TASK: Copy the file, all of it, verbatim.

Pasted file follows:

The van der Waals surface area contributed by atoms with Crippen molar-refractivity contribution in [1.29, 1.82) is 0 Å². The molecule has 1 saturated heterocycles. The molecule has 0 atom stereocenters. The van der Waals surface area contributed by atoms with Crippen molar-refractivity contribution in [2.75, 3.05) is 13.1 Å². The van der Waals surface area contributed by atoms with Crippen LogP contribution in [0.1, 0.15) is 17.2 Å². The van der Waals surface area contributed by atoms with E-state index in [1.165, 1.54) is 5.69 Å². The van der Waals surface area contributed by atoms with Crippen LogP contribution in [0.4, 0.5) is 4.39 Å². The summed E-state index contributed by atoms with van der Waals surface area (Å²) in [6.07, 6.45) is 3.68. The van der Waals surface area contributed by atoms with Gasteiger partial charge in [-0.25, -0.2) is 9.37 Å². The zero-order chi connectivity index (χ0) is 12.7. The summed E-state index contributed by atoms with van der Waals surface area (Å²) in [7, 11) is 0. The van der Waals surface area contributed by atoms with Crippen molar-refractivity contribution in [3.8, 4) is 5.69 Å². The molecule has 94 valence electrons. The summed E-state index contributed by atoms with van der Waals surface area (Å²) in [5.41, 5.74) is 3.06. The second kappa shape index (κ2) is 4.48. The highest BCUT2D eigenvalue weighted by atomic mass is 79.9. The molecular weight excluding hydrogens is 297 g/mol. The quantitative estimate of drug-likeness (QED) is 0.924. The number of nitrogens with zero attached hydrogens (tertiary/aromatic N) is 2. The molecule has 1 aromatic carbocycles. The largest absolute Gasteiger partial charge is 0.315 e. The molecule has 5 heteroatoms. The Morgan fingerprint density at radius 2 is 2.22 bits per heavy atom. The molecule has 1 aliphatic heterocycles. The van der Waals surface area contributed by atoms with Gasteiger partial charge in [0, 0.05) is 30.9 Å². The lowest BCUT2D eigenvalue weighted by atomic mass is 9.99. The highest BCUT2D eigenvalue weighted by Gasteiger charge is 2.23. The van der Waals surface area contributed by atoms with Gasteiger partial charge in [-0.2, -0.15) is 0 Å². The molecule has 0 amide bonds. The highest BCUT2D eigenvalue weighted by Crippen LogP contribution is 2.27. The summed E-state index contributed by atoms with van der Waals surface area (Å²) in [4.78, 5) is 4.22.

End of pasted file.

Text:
The van der Waals surface area contributed by atoms with Crippen molar-refractivity contribution in [1.29, 1.82) is 0 Å². The molecule has 1 saturated heterocycles. The molecule has 0 atom stereocenters. The van der Waals surface area contributed by atoms with Crippen molar-refractivity contribution in [2.75, 3.05) is 13.1 Å². The van der Waals surface area contributed by atoms with Crippen LogP contribution in [0.1, 0.15) is 17.2 Å². The van der Waals surface area contributed by atoms with E-state index in [1.165, 1.54) is 5.69 Å². The van der Waals surface area contributed by atoms with Crippen LogP contribution in [0.4, 0.5) is 4.39 Å². The summed E-state index contributed by atoms with van der Waals surface area (Å²) in [6.07, 6.45) is 3.68. The van der Waals surface area contributed by atoms with Gasteiger partial charge in [-0.25, -0.2) is 9.37 Å². The zero-order chi connectivity index (χ0) is 12.7. The summed E-state index contributed by atoms with van der Waals surface area (Å²) in [7, 11) is 0. The van der Waals surface area contributed by atoms with Crippen molar-refractivity contribution in [3.8, 4) is 5.69 Å². The molecule has 94 valence electrons. The summed E-state index contributed by atoms with van der Waals surface area (Å²) in [5.41, 5.74) is 3.06. The second kappa shape index (κ2) is 4.48. The highest BCUT2D eigenvalue weighted by atomic mass is 79.9. The molecular weight excluding hydrogens is 297 g/mol. The quantitative estimate of drug-likeness (QED) is 0.924. The number of nitrogens with zero attached hydrogens (tertiary/aromatic N) is 2. The molecule has 1 aromatic carbocycles. The largest absolute Gasteiger partial charge is 0.315 e. The molecule has 5 heteroatoms. The Morgan fingerprint density at radius 2 is 2.22 bits per heavy atom. The molecule has 1 aliphatic heterocycles. The van der Waals surface area contributed by atoms with Gasteiger partial charge in [0, 0.05) is 30.9 Å². The lowest BCUT2D eigenvalue weighted by atomic mass is 9.99. The highest BCUT2D eigenvalue weighted by Gasteiger charge is 2.23. The van der Waals surface area contributed by atoms with Gasteiger partial charge in [-0.2, -0.15) is 0 Å². The molecule has 0 amide bonds. The highest BCUT2D eigenvalue weighted by Crippen LogP contribution is 2.27. The summed E-state index contributed by atoms with van der Waals surface area (Å²) in [4.78, 5) is 4.22.